The Giro Tyrant arrived unsolicited, in a brown box, with no delivery note, and no idea of the contents – it reminded me of the final scene from Se7en.
If we were to categorise the Giro Terraduro shoe, it would be as a Jack of all trades. But does that make it the master of none? Absolutely not.
We loved the original Giro Chamber, but does the Giro Chamber II address the little issues and improved an almost perfect pair of shoes?
We tested the £100 Chronicle previously in last year’s helmet test but Giro Montaro is the next level up in the Giro mountain bike range.
The Giro Jacket II Flat shoe is one of the cheapest, but with a gumwall sole, thick tongue and heel pads and tough materials, the finish doesn’t look cheap.
The Giro Riddance sports Vibram’s stickiest sole to date and a hexagon design sole that bears more than a passing resemblance to a rival brand.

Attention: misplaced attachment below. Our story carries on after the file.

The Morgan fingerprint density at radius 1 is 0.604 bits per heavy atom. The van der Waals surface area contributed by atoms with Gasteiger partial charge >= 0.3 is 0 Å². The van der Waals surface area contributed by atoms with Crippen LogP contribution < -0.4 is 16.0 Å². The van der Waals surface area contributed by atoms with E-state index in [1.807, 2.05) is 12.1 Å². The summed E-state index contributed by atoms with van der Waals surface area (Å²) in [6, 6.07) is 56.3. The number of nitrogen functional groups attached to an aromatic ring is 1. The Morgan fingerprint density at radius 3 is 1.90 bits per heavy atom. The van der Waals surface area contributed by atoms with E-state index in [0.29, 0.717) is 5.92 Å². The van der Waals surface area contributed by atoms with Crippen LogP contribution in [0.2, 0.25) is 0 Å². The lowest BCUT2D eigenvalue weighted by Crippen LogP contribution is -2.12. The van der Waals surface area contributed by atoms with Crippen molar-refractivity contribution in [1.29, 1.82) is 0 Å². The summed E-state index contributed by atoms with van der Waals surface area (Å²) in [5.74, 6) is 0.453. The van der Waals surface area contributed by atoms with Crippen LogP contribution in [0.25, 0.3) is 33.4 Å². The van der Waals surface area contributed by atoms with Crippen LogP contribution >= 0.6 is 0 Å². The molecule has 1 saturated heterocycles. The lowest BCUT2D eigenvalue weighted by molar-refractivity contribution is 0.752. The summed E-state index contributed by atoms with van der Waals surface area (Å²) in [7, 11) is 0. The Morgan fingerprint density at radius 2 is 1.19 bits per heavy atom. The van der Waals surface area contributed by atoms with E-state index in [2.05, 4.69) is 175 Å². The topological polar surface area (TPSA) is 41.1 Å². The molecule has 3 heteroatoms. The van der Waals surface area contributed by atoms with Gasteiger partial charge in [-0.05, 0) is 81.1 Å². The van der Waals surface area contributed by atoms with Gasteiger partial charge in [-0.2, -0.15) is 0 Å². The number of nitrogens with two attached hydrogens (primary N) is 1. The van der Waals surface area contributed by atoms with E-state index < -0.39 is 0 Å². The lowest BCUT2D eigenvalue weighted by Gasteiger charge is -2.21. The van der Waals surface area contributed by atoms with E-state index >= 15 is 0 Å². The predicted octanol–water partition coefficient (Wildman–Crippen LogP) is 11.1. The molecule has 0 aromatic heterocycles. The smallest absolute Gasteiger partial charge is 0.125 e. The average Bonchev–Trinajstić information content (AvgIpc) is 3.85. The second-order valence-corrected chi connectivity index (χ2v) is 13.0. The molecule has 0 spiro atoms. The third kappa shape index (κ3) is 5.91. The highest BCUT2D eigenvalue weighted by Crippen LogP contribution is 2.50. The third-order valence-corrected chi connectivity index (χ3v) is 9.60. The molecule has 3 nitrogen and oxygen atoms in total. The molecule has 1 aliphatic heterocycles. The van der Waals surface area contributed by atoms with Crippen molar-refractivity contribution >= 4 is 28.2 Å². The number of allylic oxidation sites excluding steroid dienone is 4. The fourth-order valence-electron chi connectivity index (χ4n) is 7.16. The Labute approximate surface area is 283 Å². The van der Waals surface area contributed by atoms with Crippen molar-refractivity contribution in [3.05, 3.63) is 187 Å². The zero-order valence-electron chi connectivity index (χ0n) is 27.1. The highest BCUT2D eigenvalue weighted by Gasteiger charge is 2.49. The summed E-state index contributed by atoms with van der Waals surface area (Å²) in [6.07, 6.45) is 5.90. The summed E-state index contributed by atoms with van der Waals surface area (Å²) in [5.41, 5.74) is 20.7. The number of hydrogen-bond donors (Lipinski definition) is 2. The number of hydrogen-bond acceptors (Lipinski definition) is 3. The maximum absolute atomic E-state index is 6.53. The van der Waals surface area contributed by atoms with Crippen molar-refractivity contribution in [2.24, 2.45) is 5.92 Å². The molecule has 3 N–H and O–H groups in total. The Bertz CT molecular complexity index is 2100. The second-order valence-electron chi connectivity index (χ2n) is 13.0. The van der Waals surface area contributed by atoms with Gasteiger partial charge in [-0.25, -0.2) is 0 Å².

With 14 vents, the Giro Chronicle runs a little hot, but it’s the perfect helmet for harder trail riding — it’s also killer value.
Put the Giro Blok MTB on and the first thing that hits you is the clear, almost completely uninterrupted field of vision.
The Giro Terraduro Mid is a good shoe, comfortable on and off the bike, efficient on the pedals and it’s definitely tough, but the lace flap niggles.
The Giro Chamber is a shoe designed around DH racing and the demands of riding the hardest courses. In fact, Aaron Gwin had a hand in creating them.
At £250 the Giro Switchblade is more expensive than the Bell Super 3R but it feels more substantial, and still good value considering it's 2-for-1.
Coming across like the love-child of a football boot and a 1960’s cycling shoe, there’s no mistaking the distinctive Giro Empire VR90 MTB.
Pretty boy, café-rider looks. The Giro Alpineduro boot offers good warmth and protection, it’s just a shame the laces are so exposed to the elements.
A great, light platform let down by a lack of venting - £69.99
Giro's new Chamber is a minimalist spd bootie promising loads of comfort